A Conversation with Atteyat Al-Abnoudy
Johanni Larjanko and Riitta Santala: Why do you make films?
Atteyat Al-Abnoudy: I am socially concerned but I don’t make political films. People have to think for themselves; I don’t make commentaries. I make provocative films: When you see a film, you start to think and then you do something – but I don’t tell you what to do. I gave myself a task, because I think an artist has to have something to do in his or her society. My task is to describe Egypt. Whenever I make a documentary, I deal with the social aspect.
You film mostly common people from the lower social classes. Why?
I look at life in a poetic way. I love to live and I think that poor people in my country are all doing their best to work and to create life. I try in all my films to convey this love of life, even if the people live in very poor conditions. I treat them with great respect. I love to see their faces on the screen. I come from the working class, but film is a middle-class medium, so you have to be strong in order to maintain your relationship to your class. Otherwise you are lost.
What kind of family did you come from?
I was the youngest girl; there were four girls and three boys in my family. I was the only girl who finished school. I always succeeded in my classes, too. When Nasser came to power I was about twelve years old. He opened the doors to dreams; poor people were encouraged to attend universities and get an education. Otherwise I could not have gone to university. I was very young when I went there – sixteen years old; I was the youngest in my class. I started studying law in Cairo and of course I couldn’t really buy the books; they were too expensive for me. So I worked at the railway station in some office jobs and at the same time I completed my studies at university. I read a lot, even politics. My mother was a very decent and ambitious woman. She always talked about me as her hope in life.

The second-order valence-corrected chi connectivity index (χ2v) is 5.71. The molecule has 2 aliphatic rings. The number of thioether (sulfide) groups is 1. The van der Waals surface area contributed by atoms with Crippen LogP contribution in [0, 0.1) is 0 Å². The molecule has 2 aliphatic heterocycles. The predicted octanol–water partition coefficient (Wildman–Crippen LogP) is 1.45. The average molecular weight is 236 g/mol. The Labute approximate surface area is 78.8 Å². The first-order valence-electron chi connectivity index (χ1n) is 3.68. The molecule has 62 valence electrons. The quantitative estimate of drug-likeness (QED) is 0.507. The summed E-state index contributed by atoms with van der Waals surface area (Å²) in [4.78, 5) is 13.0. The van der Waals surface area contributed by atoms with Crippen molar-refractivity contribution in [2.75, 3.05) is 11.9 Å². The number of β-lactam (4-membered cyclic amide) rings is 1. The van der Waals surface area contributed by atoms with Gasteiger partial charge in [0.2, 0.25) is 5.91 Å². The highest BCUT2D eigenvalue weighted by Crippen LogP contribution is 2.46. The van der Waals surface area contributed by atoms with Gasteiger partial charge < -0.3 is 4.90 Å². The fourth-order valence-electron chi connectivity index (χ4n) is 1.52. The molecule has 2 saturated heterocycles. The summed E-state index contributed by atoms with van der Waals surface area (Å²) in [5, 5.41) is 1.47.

You were married to a poet?
For twenty years. I worked in a theater as an actress, in small parts, and as a stage manager and an assistant director. I was looking around to see what I really wanted to do. I found myself in filmmaking and went to the Higher Film Institute in Cairo for two years. I made my two first films while studying there. Horse of Mud received twenty-eight prizes all over the world. However, I was an amateur; it was not a professional film.
What kind of changes happened to make you a professional?
I worked on this ten-minute film, Horse of Mud, for two years, because I had no money, and also because the bricks have to be dried in the sun. I shot the film at the end of the summer, and I had to wait till the next summer. We had no professional cameras; we recorded the sound separately – but I remember thinking: how can I wait another year to accomplish what I want to do? Then I realized that what I really wanted was to express my opinions about life around me in documentaries. This is my tool.
Did the success help you?
Yes, it helped me to discover myself and to see that I needed more education. At the Film Institute in Cairo we were mostly taught theory. I made The Sad Song of Touha as a graduation film at the school and it was the first documentary there. They used to give the students a location on the roof of the institute: here is the dining room or bedroom; write a scenario and shoot in this area. That year I said: I want to make a documentary. We had heated arguments but I insisted.
Then you went to London?